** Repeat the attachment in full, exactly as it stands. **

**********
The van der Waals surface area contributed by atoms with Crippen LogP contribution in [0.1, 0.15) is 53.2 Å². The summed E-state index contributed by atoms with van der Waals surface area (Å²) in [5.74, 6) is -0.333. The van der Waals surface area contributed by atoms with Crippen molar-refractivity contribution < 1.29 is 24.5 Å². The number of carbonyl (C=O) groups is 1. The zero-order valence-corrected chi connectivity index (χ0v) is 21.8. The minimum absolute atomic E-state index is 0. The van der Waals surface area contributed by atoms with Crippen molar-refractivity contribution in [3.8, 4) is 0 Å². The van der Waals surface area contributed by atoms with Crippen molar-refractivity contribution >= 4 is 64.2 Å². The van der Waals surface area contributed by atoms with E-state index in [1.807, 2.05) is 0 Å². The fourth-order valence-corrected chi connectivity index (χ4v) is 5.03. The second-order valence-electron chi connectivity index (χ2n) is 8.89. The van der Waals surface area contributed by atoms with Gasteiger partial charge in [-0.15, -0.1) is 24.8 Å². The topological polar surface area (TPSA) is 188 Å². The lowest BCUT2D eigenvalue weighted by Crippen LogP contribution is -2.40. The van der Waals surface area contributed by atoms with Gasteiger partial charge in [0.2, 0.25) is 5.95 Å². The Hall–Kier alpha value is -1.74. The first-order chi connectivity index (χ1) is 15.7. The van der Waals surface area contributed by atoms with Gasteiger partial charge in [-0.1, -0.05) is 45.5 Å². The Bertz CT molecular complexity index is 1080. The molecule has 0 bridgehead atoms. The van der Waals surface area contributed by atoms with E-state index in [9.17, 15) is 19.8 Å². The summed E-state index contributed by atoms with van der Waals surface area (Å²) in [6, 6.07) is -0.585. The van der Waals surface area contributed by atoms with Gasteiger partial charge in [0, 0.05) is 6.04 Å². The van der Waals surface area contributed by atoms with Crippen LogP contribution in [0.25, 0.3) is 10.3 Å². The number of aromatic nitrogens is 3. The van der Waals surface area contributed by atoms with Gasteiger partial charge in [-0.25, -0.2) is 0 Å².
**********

The van der Waals surface area contributed by atoms with Crippen LogP contribution in [0.1, 0.15) is 53.2 Å². The summed E-state index contributed by atoms with van der Waals surface area (Å²) in [5.74, 6) is -0.333. The van der Waals surface area contributed by atoms with Crippen molar-refractivity contribution < 1.29 is 24.5 Å². The number of carbonyl (C=O) groups is 1. The zero-order valence-corrected chi connectivity index (χ0v) is 21.8. The minimum absolute atomic E-state index is 0. The van der Waals surface area contributed by atoms with Crippen molar-refractivity contribution in [3.8, 4) is 0 Å². The van der Waals surface area contributed by atoms with Crippen molar-refractivity contribution >= 4 is 64.2 Å². The van der Waals surface area contributed by atoms with E-state index in [1.807, 2.05) is 0 Å². The fourth-order valence-corrected chi connectivity index (χ4v) is 5.03. The second-order valence-electron chi connectivity index (χ2n) is 8.89. The van der Waals surface area contributed by atoms with Gasteiger partial charge in [-0.15, -0.1) is 24.8 Å². The topological polar surface area (TPSA) is 188 Å². The lowest BCUT2D eigenvalue weighted by Crippen LogP contribution is -2.40. The van der Waals surface area contributed by atoms with Gasteiger partial charge in [0.2, 0.25) is 5.95 Å². The Hall–Kier alpha value is -1.74. The first-order chi connectivity index (χ1) is 15.7. The van der Waals surface area contributed by atoms with Gasteiger partial charge in [-0.1, -0.05) is 45.5 Å². The Bertz CT molecular complexity index is 1080. The molecule has 0 bridgehead atoms. The van der Waals surface area contributed by atoms with E-state index in [9.17, 15) is 19.8 Å². The summed E-state index contributed by atoms with van der Waals surface area (Å²) in [6, 6.07) is -0.585. The van der Waals surface area contributed by atoms with Gasteiger partial charge in [0, 0.05) is 6.04 Å². The van der Waals surface area contributed by atoms with Crippen LogP contribution in [0.25, 0.3) is 10.3 Å². The number of aromatic nitrogens is 3. The van der Waals surface area contributed by atoms with Gasteiger partial charge in [-0.25, -0.2) is 0 Å².